As regular readers will know, this week I am swiftly working through the glorious doctrines of grace—the so-called “TULIP.” Today we reach the Limited Atonement item which is, in my opinion, the most misunderstood, and the item with possibly the most nuances needed in our understanding of it. As such, it will get the largest number of quotes so far.
I found a couple of interesting quotes in a post and comment section that asked, What does Mark Driscoll mean by limited/unlimited atonement?. The first came from D. A. Carson in The Difficult Doctrine of the Love of God (Wheaton, Illinois: Crossway Books, 2000, pp. 73-79).
“I argue, then, that both Arminians and Calvinists should rightly affirm that Christ died for all, in the sense that Christ’s death was sufficient for all and that Scripture portrays God as inviting, commanding, and desiring the salvation of all, out of love . . . Further, all Christians ought also to confess that, in a slightly different sense, Christ Jesus, in the intent of God, died effectively for the elect alone, in line with the way the Bible speaks of God’s special selecting love for the elect . . . “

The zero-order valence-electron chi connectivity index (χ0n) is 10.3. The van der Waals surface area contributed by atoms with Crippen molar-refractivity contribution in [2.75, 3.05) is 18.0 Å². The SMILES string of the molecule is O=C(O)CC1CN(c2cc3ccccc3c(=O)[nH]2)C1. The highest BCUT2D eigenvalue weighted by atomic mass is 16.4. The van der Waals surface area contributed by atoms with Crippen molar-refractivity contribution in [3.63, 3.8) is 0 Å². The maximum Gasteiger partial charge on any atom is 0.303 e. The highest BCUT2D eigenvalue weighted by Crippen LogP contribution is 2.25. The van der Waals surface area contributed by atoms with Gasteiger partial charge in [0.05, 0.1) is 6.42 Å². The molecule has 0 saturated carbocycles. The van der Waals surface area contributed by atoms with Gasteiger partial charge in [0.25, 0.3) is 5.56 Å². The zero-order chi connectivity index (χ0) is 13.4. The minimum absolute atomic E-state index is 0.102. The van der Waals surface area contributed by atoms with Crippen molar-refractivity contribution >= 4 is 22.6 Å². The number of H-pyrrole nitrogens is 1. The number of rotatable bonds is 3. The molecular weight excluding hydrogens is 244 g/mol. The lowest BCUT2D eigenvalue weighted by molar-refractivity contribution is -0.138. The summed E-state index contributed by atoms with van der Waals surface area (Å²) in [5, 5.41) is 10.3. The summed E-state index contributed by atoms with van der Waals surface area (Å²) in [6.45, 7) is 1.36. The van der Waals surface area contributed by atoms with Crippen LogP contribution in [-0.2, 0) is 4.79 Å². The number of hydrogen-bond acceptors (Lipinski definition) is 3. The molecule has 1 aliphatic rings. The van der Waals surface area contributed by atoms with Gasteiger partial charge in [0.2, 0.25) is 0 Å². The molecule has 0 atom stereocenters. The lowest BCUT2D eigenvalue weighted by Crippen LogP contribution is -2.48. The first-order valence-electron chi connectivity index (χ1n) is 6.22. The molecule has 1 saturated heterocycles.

—D. A. Carson
“God’s intentions in the death of Christ are complex, not simple; multiple, not single:
- Christ died for the purpose of securing the sure and certain salvation of his own, his elect.
- Christ died for the purpose of paying the penalty for the sin of all people, making it possible for all who believe to be saved.
- Christ died for the purpose of securing the bone fide offer of salvation to all people everywhere.
- Christ died for the purpose of providing an additional basis for condemnation for those who hear and reject the gospel that has been genuinely offered to them.
- Christ died for the purpose of reconciling all things to the Father.”
I thought I would finish this post by linking to a page on Mars Hill Church’s website where Mark Driscoll and others can be heard explaining their take on limited/unlimited atonement, which is either what all true Calvinists basically believed all along or an Arminian heresy, dependent on your perspective!